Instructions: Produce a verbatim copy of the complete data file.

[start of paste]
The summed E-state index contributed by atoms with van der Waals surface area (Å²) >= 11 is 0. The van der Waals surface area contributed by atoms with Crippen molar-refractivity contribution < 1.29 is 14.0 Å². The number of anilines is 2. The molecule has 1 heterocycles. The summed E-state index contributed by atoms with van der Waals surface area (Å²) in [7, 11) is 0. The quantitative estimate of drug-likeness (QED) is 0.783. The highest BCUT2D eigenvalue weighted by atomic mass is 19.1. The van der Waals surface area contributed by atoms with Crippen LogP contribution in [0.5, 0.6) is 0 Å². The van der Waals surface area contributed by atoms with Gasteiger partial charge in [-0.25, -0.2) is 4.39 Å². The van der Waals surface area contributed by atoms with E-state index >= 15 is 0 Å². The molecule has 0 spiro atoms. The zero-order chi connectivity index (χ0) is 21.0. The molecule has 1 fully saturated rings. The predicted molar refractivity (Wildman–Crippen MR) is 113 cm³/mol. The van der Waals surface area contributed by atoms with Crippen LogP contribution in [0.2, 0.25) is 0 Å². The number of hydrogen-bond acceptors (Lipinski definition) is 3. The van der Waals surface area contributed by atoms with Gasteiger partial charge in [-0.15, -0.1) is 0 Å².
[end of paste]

The summed E-state index contributed by atoms with van der Waals surface area (Å²) >= 11 is 0. The van der Waals surface area contributed by atoms with Crippen molar-refractivity contribution < 1.29 is 14.0 Å². The number of anilines is 2. The molecule has 1 heterocycles. The summed E-state index contributed by atoms with van der Waals surface area (Å²) in [7, 11) is 0. The quantitative estimate of drug-likeness (QED) is 0.783. The highest BCUT2D eigenvalue weighted by atomic mass is 19.1. The van der Waals surface area contributed by atoms with Crippen LogP contribution in [0.5, 0.6) is 0 Å². The van der Waals surface area contributed by atoms with Gasteiger partial charge in [-0.25, -0.2) is 4.39 Å². The van der Waals surface area contributed by atoms with E-state index >= 15 is 0 Å². The molecule has 0 spiro atoms. The zero-order chi connectivity index (χ0) is 21.0. The molecule has 1 fully saturated rings. The predicted molar refractivity (Wildman–Crippen MR) is 113 cm³/mol. The van der Waals surface area contributed by atoms with Crippen LogP contribution in [0.2, 0.25) is 0 Å². The number of hydrogen-bond acceptors (Lipinski definition) is 3. The van der Waals surface area contributed by atoms with Gasteiger partial charge in [-0.15, -0.1) is 0 Å².